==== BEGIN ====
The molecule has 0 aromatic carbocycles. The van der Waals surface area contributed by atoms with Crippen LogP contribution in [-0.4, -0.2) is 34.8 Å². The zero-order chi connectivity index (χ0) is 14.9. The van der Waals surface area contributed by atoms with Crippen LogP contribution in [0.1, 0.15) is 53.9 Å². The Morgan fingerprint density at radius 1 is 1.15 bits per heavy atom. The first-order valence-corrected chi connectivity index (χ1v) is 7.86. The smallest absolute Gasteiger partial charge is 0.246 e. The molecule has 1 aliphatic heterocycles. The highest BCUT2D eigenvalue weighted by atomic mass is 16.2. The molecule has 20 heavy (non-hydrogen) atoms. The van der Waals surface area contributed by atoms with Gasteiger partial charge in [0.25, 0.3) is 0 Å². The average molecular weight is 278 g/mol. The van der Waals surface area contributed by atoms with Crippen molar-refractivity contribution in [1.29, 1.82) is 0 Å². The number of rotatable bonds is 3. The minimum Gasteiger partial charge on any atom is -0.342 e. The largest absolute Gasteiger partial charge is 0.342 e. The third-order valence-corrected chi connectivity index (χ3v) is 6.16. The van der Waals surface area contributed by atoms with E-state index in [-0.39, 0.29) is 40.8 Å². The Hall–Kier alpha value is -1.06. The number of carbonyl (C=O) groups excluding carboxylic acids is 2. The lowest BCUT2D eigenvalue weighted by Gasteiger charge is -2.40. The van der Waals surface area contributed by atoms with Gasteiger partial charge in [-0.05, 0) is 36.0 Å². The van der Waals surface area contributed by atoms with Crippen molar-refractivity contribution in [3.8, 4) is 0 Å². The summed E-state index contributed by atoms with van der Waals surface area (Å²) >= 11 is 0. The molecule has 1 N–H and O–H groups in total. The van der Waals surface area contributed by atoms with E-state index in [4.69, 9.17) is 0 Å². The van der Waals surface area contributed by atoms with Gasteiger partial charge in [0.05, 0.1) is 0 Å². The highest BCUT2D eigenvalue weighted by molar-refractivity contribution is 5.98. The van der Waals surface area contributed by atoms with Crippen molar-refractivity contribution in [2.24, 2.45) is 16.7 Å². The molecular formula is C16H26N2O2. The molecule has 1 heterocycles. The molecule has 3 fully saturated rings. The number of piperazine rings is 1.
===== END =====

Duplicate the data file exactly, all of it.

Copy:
The molecule has 0 aromatic carbocycles. The van der Waals surface area contributed by atoms with Crippen LogP contribution in [-0.4, -0.2) is 34.8 Å². The zero-order chi connectivity index (χ0) is 14.9. The van der Waals surface area contributed by atoms with Crippen LogP contribution in [0.1, 0.15) is 53.9 Å². The Morgan fingerprint density at radius 1 is 1.15 bits per heavy atom. The first-order valence-corrected chi connectivity index (χ1v) is 7.86. The smallest absolute Gasteiger partial charge is 0.246 e. The molecule has 1 aliphatic heterocycles. The highest BCUT2D eigenvalue weighted by atomic mass is 16.2. The molecule has 20 heavy (non-hydrogen) atoms. The van der Waals surface area contributed by atoms with Gasteiger partial charge in [0.25, 0.3) is 0 Å². The average molecular weight is 278 g/mol. The van der Waals surface area contributed by atoms with Crippen molar-refractivity contribution in [1.29, 1.82) is 0 Å². The number of rotatable bonds is 3. The minimum Gasteiger partial charge on any atom is -0.342 e. The largest absolute Gasteiger partial charge is 0.342 e. The third-order valence-corrected chi connectivity index (χ3v) is 6.16. The van der Waals surface area contributed by atoms with E-state index in [-0.39, 0.29) is 40.8 Å². The Hall–Kier alpha value is -1.06. The number of carbonyl (C=O) groups excluding carboxylic acids is 2. The lowest BCUT2D eigenvalue weighted by Gasteiger charge is -2.40. The van der Waals surface area contributed by atoms with Gasteiger partial charge in [-0.05, 0) is 36.0 Å². The van der Waals surface area contributed by atoms with Crippen molar-refractivity contribution in [3.8, 4) is 0 Å². The summed E-state index contributed by atoms with van der Waals surface area (Å²) >= 11 is 0. The molecule has 1 N–H and O–H groups in total. The van der Waals surface area contributed by atoms with E-state index in [4.69, 9.17) is 0 Å². The van der Waals surface area contributed by atoms with Gasteiger partial charge in [0.05, 0.1) is 0 Å². The highest BCUT2D eigenvalue weighted by molar-refractivity contribution is 5.98. The van der Waals surface area contributed by atoms with Crippen molar-refractivity contribution in [2.24, 2.45) is 16.7 Å². The molecular formula is C16H26N2O2. The molecule has 1 heterocycles. The molecule has 3 fully saturated rings. The number of piperazine rings is 1.